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What are Asteroid Hyalosis?

Eyes are a very delicate organ; anytime something is abnormal in regards to the eye, the sooner you seek diagnosis and treatment the better.  Asteroid hyalosis may appear as a sparkly object in your dog’s eye which you may notice at home.  When you take him to your veterinarian, she may perform some tests on his eye to rule out other possible eye conditions.  Once confirmed, your veterinarian may offer your dog some supportive therapies if needed, but with most dogs, treatment is not needed at all.  There is the option of surgical correction, but most dogs live a full life of comfort and good vision if you do not do anything at all.

Asteroid hyalosis in dogs is similar to that of a floater in the human eye.  The condition can develop sporadically in your dog but typically, it develops with age.  If you believe your dog is experiencing an eye abnormality, consult with your veterinarian.

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Symptoms of Asteroid Hyalosis in Dogs

If this condition is affecting your dog, you may notice:

  • Round particles in his eye with a sparkly appearance
  • Multiple, white, small, round, refractile particles within the vitreous
  • Slight vision impairment, but rare

Types

Asteroid hyalosis is a type of vitreal degeneration involving the liquefaction of the vitreous humor.  This condition is also known as vitreal degeneration and liquefied vitreous.  If severe enough, the condition can interfere with your dog’s vision and may be more commonly seen in middle-aged to older dogs.

Causes of Asteroid Hyalosis in Dogs

Asteroid hyalosis is a degenerative condition and has been associated with degenerative eye disorders and chronic inflammation.  While it is more commonly seen in older dogs, it can be seen spontaneously in some animals.  It can occur in one eye or both and may or may not be associated with posterior vitreal detachment.  The asteroid bodies are considered liquid crystals formed by calcium and phospholipids.  The exact cause of asteroid hyalosis is unknown.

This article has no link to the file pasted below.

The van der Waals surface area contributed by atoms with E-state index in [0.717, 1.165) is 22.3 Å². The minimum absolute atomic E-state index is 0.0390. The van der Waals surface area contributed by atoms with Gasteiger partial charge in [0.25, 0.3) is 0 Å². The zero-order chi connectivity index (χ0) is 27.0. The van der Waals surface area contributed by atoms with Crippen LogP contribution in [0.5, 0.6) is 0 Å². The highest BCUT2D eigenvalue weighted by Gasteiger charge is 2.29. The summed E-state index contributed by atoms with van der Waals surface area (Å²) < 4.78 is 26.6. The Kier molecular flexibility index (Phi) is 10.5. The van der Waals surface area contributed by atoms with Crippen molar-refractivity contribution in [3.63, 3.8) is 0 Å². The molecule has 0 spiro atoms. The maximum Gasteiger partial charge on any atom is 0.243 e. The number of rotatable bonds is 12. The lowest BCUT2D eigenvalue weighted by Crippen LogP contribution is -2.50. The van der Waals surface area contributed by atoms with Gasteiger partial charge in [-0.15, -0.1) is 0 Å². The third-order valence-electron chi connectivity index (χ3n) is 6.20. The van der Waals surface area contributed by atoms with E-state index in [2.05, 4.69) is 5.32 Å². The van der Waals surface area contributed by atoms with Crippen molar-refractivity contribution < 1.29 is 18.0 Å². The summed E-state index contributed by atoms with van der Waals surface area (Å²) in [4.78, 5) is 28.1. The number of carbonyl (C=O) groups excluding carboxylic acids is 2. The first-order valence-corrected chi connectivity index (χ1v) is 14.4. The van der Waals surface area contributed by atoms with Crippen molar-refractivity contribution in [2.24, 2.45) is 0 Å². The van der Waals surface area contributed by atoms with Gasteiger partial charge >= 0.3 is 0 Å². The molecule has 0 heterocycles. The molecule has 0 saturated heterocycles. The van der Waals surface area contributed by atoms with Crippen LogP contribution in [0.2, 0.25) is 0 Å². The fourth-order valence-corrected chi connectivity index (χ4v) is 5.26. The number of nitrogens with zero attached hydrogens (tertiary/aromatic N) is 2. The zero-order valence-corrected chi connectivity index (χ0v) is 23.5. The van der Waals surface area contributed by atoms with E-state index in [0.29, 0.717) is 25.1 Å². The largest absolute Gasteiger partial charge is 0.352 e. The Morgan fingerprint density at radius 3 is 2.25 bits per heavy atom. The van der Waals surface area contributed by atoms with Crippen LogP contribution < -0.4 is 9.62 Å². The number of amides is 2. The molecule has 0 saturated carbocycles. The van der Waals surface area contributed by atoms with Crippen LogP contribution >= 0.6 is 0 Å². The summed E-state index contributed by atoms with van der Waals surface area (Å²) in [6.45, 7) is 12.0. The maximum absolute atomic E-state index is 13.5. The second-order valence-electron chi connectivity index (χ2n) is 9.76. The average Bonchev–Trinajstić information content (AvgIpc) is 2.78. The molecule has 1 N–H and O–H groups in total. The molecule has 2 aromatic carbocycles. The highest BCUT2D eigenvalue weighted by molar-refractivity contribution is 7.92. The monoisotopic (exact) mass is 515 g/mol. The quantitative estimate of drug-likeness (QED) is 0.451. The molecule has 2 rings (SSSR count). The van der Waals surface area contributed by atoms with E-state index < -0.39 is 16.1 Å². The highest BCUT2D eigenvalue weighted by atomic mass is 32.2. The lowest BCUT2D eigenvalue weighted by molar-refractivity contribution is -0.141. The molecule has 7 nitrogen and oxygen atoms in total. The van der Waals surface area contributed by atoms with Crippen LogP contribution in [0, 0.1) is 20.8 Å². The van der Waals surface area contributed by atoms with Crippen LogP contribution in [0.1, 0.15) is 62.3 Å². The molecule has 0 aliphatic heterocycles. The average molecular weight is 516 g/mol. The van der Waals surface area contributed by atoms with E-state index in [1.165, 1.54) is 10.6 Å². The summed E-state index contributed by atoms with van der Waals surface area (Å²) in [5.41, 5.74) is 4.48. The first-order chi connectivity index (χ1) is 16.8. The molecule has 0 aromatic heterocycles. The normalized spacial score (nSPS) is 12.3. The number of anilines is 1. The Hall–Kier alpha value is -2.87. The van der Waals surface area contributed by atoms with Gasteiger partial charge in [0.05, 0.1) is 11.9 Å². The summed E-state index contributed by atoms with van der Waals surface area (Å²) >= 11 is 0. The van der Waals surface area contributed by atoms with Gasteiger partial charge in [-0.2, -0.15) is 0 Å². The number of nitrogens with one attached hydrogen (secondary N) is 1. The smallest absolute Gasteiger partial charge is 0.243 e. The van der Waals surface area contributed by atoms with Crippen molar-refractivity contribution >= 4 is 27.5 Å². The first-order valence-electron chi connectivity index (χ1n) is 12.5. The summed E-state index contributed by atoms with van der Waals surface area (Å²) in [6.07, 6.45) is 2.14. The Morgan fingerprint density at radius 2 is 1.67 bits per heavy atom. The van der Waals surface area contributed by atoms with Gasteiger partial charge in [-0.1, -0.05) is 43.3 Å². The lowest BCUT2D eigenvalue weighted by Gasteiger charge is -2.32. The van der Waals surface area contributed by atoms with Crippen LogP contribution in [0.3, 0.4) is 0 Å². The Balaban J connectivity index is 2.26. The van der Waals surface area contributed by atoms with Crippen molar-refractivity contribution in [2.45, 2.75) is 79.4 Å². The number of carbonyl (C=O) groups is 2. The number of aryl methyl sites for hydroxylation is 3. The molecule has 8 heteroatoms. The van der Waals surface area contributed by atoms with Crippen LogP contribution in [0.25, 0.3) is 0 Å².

Diagnosis of Asteroid Hyalosis in Dogs

You may first notice your dog’s condition at home by the appearance.  You may see multiple white sparkles that move or vibrate slightly when the eye moves.  When you take him to the veterinarian for an evaluation, she will begin by performing a full physical exam.  When she examines his eyes, she will look with her ophthalmoscope.  This is a type of instrument that provides a wider and larger view of the inside of your dog’s eye.  It allows the veterinarian to check the retina and internal structures even if cataracts are present.  

To rule out other eye injury conditions, your veterinarian may want to perform a fluorescein stain test.  This will allow her to check for any ulcers or scratches on the surface of your dog’s eye.  She may also want to perform a Schirmer’s tear test to check the tear production of the eye.  If the level is too low, then he is suffering from dry eye which may cause secondary issues.

If your veterinarian is unable to determine what his condition is, she may recommend your pet be seen by a veterinary ophthalmologist.  These veterinarians specialize in eyes and diseases affecting the eyes in animals.  They will be able to confirm or deny the diagnosis.

For imaging, your veterinarian may recommend an ultrasound.  Multiple highly reflective echoes distributed evenly throughout the vitreous provide detailed images.  An ultrasound is a more sensitive imaging and allows for a better detection of vitreal degeneration that just the ophthalmoscope alone.

Treatment of Asteroid Hyalosis in Dogs

When eyes are involved, the sooner you seek treatment the better.  Supportive therapies may be suggested, for example, various vitamin mixtures can be helpful.  Surgical intervention may include a procedure known as a vitrectomy.  The purpose of the surgery is to remove a portion or all of the vitreous humor from the affected eye.  Overall, most dogs do very well without any form of treatment whatsoever.

Recovery of Asteroid Hyalosis in Dogs

In the majority of patients, treatment is not needed.  The prognosis of the eye maintaining good vision and comfort is very good.  In more severe cases of asteroid hyalosis, the vision may be slightly impaired but the condition is similar to that of a floater in the human eye; more of an annoyance.  While it will not go away, your dog can live a full life with it in his eye.